Don't blame Windows 8 for plummeting PC sales, a retail analyst said today.
"It wasn't about Windows 8, it was much more about the price challenges facing OEMs," said Stephen Baker of the NPD Group, citing U.S. retail sales data the firm collected in the first quarter. "People want cheap touch devices, and that's where Windows 8 devices can't compete right now."
While IDC and Gartner last week said U.S. PC shipments dropped 13% and 10% in the first quarter compared to the same three-month span in 2012, Baker said retail sales were essentially flat.
And rather than blame Windows 8, as IDC did last week, for the poor numbers, Baker said the slow sales stemmed from a lack of touch hardware at prices consumers would swallow.
Windows 8, launched last October, is Microsoft's radical attempt to revitalize its OS by stressing touch over mouse and keyboard.
Touch-ready PC notebooks have been selling at relatively high price points: Baker said such systems averaged $750 during the quarter, with 75% of those above $500. Most buyers balked at those prices, passing on Windows 8 not because they dislike the operating system but because they wouldn't pay the going rate for hardware that exploited it.
Only about 10% of the Windows 8-equipped notebooks sold in the three-month period were touch-enabled.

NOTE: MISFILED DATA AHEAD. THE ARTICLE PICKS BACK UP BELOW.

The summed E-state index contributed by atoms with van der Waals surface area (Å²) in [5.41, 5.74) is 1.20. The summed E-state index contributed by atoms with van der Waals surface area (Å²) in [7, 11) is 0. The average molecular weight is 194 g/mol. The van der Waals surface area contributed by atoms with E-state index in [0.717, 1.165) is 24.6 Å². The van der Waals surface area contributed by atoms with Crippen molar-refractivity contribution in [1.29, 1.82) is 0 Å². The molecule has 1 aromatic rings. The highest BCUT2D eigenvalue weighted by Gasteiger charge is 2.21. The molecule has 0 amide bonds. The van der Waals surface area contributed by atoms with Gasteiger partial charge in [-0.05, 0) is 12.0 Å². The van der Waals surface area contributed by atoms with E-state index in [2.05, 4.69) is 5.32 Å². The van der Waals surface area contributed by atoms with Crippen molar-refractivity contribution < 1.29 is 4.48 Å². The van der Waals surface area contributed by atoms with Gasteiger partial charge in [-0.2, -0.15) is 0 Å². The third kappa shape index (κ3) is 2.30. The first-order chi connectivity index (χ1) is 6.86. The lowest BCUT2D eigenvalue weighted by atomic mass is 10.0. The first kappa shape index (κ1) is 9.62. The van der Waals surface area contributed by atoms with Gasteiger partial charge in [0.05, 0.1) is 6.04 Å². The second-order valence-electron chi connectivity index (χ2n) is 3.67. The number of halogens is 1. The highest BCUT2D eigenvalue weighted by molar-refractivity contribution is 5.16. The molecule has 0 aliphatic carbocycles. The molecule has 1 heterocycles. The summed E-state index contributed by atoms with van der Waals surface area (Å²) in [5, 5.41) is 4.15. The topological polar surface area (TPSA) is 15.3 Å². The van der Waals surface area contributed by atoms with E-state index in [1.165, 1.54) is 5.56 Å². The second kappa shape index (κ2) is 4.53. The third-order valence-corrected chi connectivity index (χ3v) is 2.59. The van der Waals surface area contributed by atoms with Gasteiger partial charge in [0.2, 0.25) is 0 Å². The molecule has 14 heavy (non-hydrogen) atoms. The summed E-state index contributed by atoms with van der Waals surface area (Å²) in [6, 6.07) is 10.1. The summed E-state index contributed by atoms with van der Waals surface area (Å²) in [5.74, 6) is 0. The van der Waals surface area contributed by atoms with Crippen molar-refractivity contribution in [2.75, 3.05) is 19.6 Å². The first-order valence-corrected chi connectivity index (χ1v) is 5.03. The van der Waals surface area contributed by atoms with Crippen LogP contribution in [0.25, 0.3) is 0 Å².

Until prices come down, Baker said Windows 8 machines will continue to struggle. Those prices don't have to be cut-rate, but they do have to be lower than they are now.
"The operative thing is that they don't all have to be in the $400 to $500 range," Baker said of touch PCs. Consumers see the value in touch, and are willing to pay more for it. Just not as much as the current price tags.
"They have to come down $100, $150," said Baker. "At [an average of] $600, there's room for some decent entry-level kind of products in the $450 to $500 range." Baker also pointed out that when retailers offered $100 discounts on touch-enabled PCs in late February and early March, sales picked up.
Bolstering his view that Windows 8 was not the primary reason for the PC industry's problems was the fact that Apple also experienced flat sales in the U.S. Apple was as affected by competition from cheap touch tablets -- including its own iPad and iPad Mini -- as were Windows-powered PCs.
"The market is flat, and no one is outperforming the others," said Baker, including Apple.
NPD's data on Macs, collected at point-of-sale for both brick-and-mortar stores like Best Buy and online outlets such as Amazon.com, was out of sync with the estimates from IDC and Gartner. The former pegged Mac shipments as down 7.5% for the first quarter, while the latter tagged them as up 7.4%, an irreconcilable 15-point difference.
Apple will reveal its first-quarter sales figures Tuesday, April 23, in a conference call with Wall Street analysts. Meanwhile, Microsoft will release its quarterly revenue data, including that for Windows, on Thursday, April 18.
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